Black Mass (2015)

BlackMass

Many people have been waiting for Johnny Depp to shed his Jack Sparrow persona and return to the world of acting. Although Black Mass delivered his long over due performance, that wasn’t all Scott Cooper delivered. Johnny Depp equally shares the screen with Joel Edgerton, who delivered a performance that was full of range and believability. In particular, Edgerton portrayal of John Connolly is always able to gain great sympathy from the audience, even when the character was the most despicable or self righteous.

The story itself may have been slow or less kinetic than what the movie audience has grown to expect from gangster movies. However, this is not a bad thing. The plot is organic, and although it is all being told through interviews and interrogations, each piece evolves naturally. There’s never a time when one is left scratching their heads over leaps of logic. There is a part of the movie where Johnny Depp’s character, Whitey, explains to his son that, “If nobody saw you do it, then it didn’t happen”. This phrase is part of Cooper’s meticulously crafted movie. Through out the movie, one may notice that Whitey never appears in a scene by himself. Therefore, there isn’t a time where we see Whitey’s express his inner turmoil or hear long voice over monologues. This isn’t to say there aren’t opportunities where we could have been clued in, yet we don’t witness the personal transformation of Whitey. Instead, Cooper puts us in the witness’ chair. Not only does this technique help remind us this is story compiled through interviews and research, but also it forces the audience to only focus on the crimes Whitey committed. After all, that is why we know who Whitey is in the first place. Watching him grieve over the loss of his family would have helped further develop the character, but it would have also distracted us from this movie’s intent. That is why Depp was perfect for this role. Depp has an amazing talent of embodying his character to the point where we don’t need exposition and back story to understand his role.

In a relatively short career, this being Cooper’s third directed movie, he has shown us that he is confident in his actors as well as himself and even the audience. There’s never a moment where we feel he had to dumb things down to hold our attention. Black Mass simply flows with a natural rhythm that feels right for the story he is telling.

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Human Centipede (2009)

In 2009 Tom Six released HCa film everyone knows, few have watched, and nobody wants to see. Human Centipede reminds us of the exploitation era of the seventies where films like Last House on the Left, Cannibal Holocaust and Salo were considered too shocking to watch. Unlike other modern Torture Porn movies like Hostel II or the Saw franchise, Human Centipede slows the pacing down thereby dancing on the razor’s edge between body horror and torture porn.
Is it sadistic or entertaining to watch? It is definitely entertaining. One can’t ignore the deliberate framing and composition of every shot. This isn’t a shaky cam running through a film makers sadistic imagination. From scenes of deep green’s and reds to warm amber tones, we view Tom Six painting with colors and always directing our visual focus. This even includes using paintings of bloody siamese twins. It’s pleasing when we can tell we’re moving to the next sequence simply due to a detailed shot composition.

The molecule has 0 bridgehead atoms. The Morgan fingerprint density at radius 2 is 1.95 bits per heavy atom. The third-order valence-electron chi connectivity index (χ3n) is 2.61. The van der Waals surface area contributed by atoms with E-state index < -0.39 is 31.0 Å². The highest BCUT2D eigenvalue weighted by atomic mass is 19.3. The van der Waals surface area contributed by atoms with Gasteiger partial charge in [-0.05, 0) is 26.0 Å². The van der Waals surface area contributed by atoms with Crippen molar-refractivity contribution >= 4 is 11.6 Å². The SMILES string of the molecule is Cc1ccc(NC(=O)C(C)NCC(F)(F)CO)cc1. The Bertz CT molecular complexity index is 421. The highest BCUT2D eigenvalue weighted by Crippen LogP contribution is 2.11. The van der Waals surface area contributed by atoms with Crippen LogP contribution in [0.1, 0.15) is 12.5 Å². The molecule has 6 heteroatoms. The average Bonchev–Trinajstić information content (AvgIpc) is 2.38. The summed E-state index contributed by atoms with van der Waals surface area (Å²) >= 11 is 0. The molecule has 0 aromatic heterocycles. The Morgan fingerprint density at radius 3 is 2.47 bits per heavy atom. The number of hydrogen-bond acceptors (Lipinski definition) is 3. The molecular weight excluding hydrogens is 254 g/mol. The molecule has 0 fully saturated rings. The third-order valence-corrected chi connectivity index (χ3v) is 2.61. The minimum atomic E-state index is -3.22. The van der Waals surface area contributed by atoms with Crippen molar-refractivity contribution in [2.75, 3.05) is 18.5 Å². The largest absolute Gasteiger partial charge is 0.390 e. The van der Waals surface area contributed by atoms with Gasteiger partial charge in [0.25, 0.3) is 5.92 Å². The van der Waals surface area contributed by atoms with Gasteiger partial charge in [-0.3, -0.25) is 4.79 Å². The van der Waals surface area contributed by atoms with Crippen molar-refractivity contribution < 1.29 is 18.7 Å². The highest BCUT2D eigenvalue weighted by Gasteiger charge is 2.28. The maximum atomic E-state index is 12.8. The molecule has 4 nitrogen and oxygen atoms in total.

The story focuses on Dr. Heiter, a sadistically evil doctor of Nazi proportions. Dieter Laser’s performance of Dr. Heiter is beyond extraordinary. His body language is so masterful there are times we can see rage boiling beneath his skin. One of the truly terrifying moments is when he is coaxing Ashley C. Williams’ character, Lindsay, out of her hiding place. His life is dedicated to realizing his fantasy of creating conjoined creatures, such as siamese twins or a Human Centipede, and that is the premise. A body horror premise that is so simple but it carries enough weight to gross out and scare people away from ever watching it. Yes, there is definitely a moment one may pause and wonder if it’s the Deep Throat for those with the scatological fetish. Maybe, it would be if it lacked the previously mentioned technical skill and the theme wasn’t about pain.
The theme is where we edge back against the torture porn. The genre isn’t about the actual infliction of pain and suffering. Rather, it’s about isolation and submission. Them not being able to fight back or has any power to stop their conjoined fate is terrifying. Then, when reality starts to settle in, we realize this self proclaimed doctor lacks the ability to successfully pull off this experiment. This is one of the most mature aspects of the writing. When we begin, we’re given an absurdist movie, there’s a shot of a guy mourning his three conjoined dogs, and we visit the lives of the two melodramatic girls. However, as the story progresses, we see the colors fade into a sterile white and the operation becomes more documentary style. There’s an unnerving scene of the doctor formally explaining their procedure while an unmic actor screams in the background giving it more of that “this could happen to you” tone.